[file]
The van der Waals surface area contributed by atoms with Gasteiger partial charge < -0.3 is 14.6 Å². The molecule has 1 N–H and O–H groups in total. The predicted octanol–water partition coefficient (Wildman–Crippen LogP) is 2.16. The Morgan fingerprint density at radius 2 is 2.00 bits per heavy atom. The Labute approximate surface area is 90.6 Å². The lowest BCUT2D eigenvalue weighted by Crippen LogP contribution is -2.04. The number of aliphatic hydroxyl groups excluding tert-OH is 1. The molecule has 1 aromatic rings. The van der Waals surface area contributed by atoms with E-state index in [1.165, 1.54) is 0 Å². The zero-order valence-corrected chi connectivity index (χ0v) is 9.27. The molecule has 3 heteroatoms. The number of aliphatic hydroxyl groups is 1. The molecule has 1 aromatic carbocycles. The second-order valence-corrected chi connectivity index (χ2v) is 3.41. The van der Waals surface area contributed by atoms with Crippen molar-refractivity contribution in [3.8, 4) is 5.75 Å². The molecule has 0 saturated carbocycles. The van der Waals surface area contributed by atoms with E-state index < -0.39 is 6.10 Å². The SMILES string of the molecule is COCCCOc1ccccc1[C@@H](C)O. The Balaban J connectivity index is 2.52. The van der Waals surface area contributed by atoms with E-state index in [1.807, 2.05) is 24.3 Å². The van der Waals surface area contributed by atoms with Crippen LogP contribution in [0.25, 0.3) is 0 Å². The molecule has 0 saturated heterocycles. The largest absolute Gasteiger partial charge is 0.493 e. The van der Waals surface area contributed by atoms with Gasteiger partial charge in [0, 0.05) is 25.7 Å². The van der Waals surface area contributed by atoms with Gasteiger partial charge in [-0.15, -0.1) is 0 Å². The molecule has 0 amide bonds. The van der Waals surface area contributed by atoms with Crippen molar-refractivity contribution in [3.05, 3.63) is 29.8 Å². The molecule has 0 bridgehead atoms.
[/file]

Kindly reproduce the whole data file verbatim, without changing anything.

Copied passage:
The van der Waals surface area contributed by atoms with Gasteiger partial charge < -0.3 is 14.6 Å². The molecule has 1 N–H and O–H groups in total. The predicted octanol–water partition coefficient (Wildman–Crippen LogP) is 2.16. The Morgan fingerprint density at radius 2 is 2.00 bits per heavy atom. The Labute approximate surface area is 90.6 Å². The lowest BCUT2D eigenvalue weighted by Crippen LogP contribution is -2.04. The number of aliphatic hydroxyl groups excluding tert-OH is 1. The molecule has 1 aromatic rings. The van der Waals surface area contributed by atoms with E-state index in [1.165, 1.54) is 0 Å². The zero-order valence-corrected chi connectivity index (χ0v) is 9.27. The molecule has 3 heteroatoms. The number of aliphatic hydroxyl groups is 1. The molecule has 1 aromatic carbocycles. The second-order valence-corrected chi connectivity index (χ2v) is 3.41. The van der Waals surface area contributed by atoms with Crippen molar-refractivity contribution in [3.8, 4) is 5.75 Å². The molecule has 0 saturated carbocycles. The van der Waals surface area contributed by atoms with E-state index < -0.39 is 6.10 Å². The SMILES string of the molecule is COCCCOc1ccccc1[C@@H](C)O. The Balaban J connectivity index is 2.52. The van der Waals surface area contributed by atoms with E-state index in [1.807, 2.05) is 24.3 Å². The van der Waals surface area contributed by atoms with Crippen LogP contribution in [0.25, 0.3) is 0 Å². The molecule has 0 saturated heterocycles. The largest absolute Gasteiger partial charge is 0.493 e. The van der Waals surface area contributed by atoms with Gasteiger partial charge in [0, 0.05) is 25.7 Å². The van der Waals surface area contributed by atoms with Gasteiger partial charge in [-0.15, -0.1) is 0 Å². The molecule has 0 amide bonds. The van der Waals surface area contributed by atoms with Crippen molar-refractivity contribution in [3.05, 3.63) is 29.8 Å². The molecule has 0 bridgehead atoms.